I’m a big fan of itch.io for the freedom and open platform that it allows for developers to be creative, experimental, and directly canvas the audience for feedback for games that are not yet ready for primetime on Steam and its ilk. In addition, itch.io allows you to be transgressive, subversive, and downright dangerous. It’s a true “art gallery” for game ideas and creative developers, and it should be celebrated for that.
What makes itch.io a little difficult at times is finding things that are interesting to play. Discovery is a real issue when great ideas are buried among high school projects and nasty little efforts to scam a quick buck from players. With that in mind, I thought what might be helpful to readers would be if I did a brief write-up of interesting games that I’ve come across on itch.io each week. In many cases these games will be unfinished or “in development,” but I’m highlighting them because they promise something special and are well worth keeping on the radar.
Note: I also haven’t played these games. I highlight them as interesting based on the itch.io description and concept. Where I find the time to do actual reviews or other coverage, I will compose separate articles on the game in question. These aren’t so much an endorsement (or piece of criticism) as they are a head’s up.
Here’s a concept that I just know is going to catch a fair few people’s attention: this is a game where you play as a cat witch. Yes, a cat that is also a witch. Your job is to deliver packages by zooming around on a broomstick. Do your job well and you will earn all kinds of delightful things that you can use to customise your home, while also meeting a whole bunch of “quirky” people along the way. This is a bright, cheerful, combat-free and playful little game that everyone can enjoy.
The production values are really something special, too, with a super-bright, colourful, and bold aesthetic for the world and characters, and A-grade music backing it up as the composer for the title is Mark Sparling, an up-and-coming indie game musician that was previously responsible for the excellent soundtrack in A Short Hike. You get a Steam key when buying the game on itch, too, so why not support this platform while you’re nabbing yourself a pretty entertaining good time?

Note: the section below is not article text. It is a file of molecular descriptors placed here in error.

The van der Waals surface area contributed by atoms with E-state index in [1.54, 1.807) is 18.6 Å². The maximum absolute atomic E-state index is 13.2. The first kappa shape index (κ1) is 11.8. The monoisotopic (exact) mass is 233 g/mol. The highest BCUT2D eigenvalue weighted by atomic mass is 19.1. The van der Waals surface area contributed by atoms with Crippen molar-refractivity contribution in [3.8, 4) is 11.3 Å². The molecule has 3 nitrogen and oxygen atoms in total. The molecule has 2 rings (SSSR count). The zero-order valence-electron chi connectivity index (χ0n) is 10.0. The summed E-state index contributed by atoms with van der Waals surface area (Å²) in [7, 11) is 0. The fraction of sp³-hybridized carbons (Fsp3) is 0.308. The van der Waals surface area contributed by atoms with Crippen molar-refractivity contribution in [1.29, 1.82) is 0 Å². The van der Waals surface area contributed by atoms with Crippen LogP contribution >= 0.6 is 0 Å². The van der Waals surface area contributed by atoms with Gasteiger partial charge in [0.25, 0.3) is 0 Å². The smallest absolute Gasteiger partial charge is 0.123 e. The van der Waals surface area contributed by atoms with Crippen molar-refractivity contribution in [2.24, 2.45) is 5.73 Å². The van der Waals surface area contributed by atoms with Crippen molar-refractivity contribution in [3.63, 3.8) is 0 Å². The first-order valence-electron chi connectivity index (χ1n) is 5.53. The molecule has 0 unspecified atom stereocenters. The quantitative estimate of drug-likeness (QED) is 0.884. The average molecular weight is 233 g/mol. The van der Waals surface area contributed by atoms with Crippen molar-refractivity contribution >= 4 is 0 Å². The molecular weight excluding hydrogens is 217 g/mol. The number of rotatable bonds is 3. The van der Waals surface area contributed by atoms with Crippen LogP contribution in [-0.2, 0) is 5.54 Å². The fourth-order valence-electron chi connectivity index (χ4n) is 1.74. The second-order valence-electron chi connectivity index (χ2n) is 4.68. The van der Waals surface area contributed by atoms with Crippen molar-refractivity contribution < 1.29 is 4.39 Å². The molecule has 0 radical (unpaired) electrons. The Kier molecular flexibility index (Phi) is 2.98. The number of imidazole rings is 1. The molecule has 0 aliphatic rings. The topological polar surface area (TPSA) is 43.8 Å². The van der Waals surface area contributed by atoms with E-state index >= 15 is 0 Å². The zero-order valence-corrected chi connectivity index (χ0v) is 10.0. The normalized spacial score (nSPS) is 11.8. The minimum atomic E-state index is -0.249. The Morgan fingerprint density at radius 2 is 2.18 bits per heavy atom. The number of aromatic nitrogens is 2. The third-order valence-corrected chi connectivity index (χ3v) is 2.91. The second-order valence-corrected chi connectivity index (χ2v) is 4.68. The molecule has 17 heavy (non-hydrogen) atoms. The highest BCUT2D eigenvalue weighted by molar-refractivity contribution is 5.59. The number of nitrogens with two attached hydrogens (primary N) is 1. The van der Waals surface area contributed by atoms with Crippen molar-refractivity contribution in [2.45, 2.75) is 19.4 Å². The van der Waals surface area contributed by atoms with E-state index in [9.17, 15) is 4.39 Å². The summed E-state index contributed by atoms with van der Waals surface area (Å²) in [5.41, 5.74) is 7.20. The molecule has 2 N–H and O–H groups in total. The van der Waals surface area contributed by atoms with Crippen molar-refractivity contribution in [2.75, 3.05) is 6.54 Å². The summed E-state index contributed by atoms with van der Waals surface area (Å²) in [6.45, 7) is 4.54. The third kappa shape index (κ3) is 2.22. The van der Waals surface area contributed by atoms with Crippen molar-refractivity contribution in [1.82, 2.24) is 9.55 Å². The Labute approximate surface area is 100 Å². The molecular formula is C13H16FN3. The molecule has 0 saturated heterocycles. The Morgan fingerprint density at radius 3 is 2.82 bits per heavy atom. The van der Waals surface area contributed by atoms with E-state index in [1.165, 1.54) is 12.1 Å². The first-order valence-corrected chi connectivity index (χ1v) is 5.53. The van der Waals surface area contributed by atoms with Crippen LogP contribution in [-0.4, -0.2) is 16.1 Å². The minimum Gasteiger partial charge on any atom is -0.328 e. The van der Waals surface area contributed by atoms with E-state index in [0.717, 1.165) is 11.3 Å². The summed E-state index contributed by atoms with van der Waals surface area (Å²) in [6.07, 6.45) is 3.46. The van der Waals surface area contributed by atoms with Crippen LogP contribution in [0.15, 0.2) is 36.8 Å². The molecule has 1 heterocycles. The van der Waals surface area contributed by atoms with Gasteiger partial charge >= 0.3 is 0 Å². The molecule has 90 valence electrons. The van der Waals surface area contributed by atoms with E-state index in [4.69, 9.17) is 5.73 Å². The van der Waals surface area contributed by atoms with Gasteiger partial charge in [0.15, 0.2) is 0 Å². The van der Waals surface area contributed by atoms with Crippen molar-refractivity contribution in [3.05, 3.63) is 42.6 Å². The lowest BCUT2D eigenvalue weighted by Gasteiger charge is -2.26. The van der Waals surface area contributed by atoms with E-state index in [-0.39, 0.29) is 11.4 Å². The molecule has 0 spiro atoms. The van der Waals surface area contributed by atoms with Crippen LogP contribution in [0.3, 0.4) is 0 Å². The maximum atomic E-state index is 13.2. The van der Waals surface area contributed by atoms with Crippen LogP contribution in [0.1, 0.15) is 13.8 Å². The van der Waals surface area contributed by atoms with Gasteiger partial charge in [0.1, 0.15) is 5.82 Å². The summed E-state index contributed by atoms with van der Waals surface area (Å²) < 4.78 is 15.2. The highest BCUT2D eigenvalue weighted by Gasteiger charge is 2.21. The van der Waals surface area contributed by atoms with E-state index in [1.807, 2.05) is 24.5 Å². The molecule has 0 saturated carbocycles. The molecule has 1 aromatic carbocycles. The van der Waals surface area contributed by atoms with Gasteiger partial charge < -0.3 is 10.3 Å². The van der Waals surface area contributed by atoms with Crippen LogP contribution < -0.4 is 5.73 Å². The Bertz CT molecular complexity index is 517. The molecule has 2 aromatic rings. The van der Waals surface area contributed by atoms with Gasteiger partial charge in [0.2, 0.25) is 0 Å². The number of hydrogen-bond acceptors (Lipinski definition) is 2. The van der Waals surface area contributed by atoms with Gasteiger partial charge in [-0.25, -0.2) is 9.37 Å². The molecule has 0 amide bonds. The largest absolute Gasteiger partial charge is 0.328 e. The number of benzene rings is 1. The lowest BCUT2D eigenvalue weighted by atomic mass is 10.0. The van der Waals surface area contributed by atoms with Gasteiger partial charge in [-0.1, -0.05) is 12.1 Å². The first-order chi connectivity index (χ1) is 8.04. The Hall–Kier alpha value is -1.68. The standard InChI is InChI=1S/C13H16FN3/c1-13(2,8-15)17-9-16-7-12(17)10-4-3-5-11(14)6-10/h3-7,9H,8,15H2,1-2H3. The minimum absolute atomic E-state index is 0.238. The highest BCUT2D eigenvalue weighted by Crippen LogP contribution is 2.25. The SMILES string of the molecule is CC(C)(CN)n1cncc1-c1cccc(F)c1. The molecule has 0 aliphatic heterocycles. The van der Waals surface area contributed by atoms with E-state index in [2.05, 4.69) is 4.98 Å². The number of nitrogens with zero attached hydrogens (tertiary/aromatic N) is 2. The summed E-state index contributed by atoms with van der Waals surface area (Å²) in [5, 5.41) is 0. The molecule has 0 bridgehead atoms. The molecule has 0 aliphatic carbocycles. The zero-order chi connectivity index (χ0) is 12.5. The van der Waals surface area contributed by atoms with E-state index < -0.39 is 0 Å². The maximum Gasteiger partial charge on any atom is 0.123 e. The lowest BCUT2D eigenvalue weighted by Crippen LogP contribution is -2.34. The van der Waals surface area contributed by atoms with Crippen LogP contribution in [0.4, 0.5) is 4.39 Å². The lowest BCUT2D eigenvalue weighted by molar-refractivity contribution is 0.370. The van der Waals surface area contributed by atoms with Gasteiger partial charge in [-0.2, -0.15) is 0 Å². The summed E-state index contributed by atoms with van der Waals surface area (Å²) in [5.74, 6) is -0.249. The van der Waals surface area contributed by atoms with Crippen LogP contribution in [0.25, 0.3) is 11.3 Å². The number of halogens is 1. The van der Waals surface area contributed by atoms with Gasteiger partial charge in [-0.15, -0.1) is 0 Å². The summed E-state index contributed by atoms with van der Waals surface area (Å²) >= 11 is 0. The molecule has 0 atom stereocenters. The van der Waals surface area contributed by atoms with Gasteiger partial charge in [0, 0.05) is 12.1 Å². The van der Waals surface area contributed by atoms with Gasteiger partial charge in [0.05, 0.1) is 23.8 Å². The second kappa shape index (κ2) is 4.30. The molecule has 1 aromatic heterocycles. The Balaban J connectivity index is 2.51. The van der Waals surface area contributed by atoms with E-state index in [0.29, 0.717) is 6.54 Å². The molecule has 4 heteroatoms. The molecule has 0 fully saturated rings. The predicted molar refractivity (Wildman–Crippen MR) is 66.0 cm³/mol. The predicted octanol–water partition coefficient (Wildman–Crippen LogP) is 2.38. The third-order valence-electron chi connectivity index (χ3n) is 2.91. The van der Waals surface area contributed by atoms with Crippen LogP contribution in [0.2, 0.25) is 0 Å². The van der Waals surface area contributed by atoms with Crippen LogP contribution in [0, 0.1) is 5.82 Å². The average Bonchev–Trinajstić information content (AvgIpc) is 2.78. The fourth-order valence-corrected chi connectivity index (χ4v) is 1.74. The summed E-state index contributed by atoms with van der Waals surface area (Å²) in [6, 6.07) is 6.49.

I actually hadn’t heard of Smile Game Builder until seeing it mentioned as the engine powering Aeternum Quest. Based on what this game seems to offer, I’m pretty impressed with it as an engine. Aeternum Quest is an RPG with a lovely isometric perspective. As soon as I saw the screenshots I thought it was inspired by a fairly obscure Nintendo 64 game – Quest 64 or Holy Magic Century (depending on your region) – and indeed the game listing does mention that this was the inspiration for it.
Now, I would have never in a million years guessed that a game like Quest 64 might inspire a retro-themed modern game, but as one of the few fans of Quest 64, I’ll take it (bring on an Aidyn Chronicles homage, someone!). With turn-based combat, a capture/summon mechanic (which wasn’t in the Quest 64 title, so the developers have tried to add their own touch), and controller support, this could well be the “long lost” console experience that you’ve been looking for.
Stay away from this one if you’re not a fan of bugs. Entomophobia is a Game Boy horror title with some truly boundary-pushing artwork for that console. The Game Boy struggled with big sprites (it actually had hard limits on how much information it could display at once, leading to the infamous “flicker” if the screen got too busy with action games), but this game has a whopping big, intimidating spider to deal with.
Beyond that, it looks like it has a very creepy atmosphere, some excellent cut-scene art, and an intense narrative that calls to mind the horror films of the 80s… perfect for a Game Boy game. You can play this one totally free via the browser, download a ROM to play on your emulator device of choice, but the developer has physical copies on the way too so, for people with those fancy Analogue Pocket consoles, there’s something spooky to look forward to.
Finally for this week, we have an ambitious visual novel from China that is turning to Kickstarter to drum up support for an English localisation. Far Away is a gorgeous-looking game with nine storylines, 16 alternate endings, and over 300 decisions to make along the way. It has a 500,000-word-length script and has been a hit in China, with 98 per cent positive reviews from the 2021 Steam release there.
As the game description goes: “To present the classic features of Hong Kong crime thriller films, the game adopts the dubbing of Cantonese; the use of dark humour, Easter eggs, references to anime and films within the game will surely brighten your mood!” To decide whether this is something you want to support (and, note, the game has already more than doubled its Kickstarter goal, so it is happening), you can try out the demo on itch now.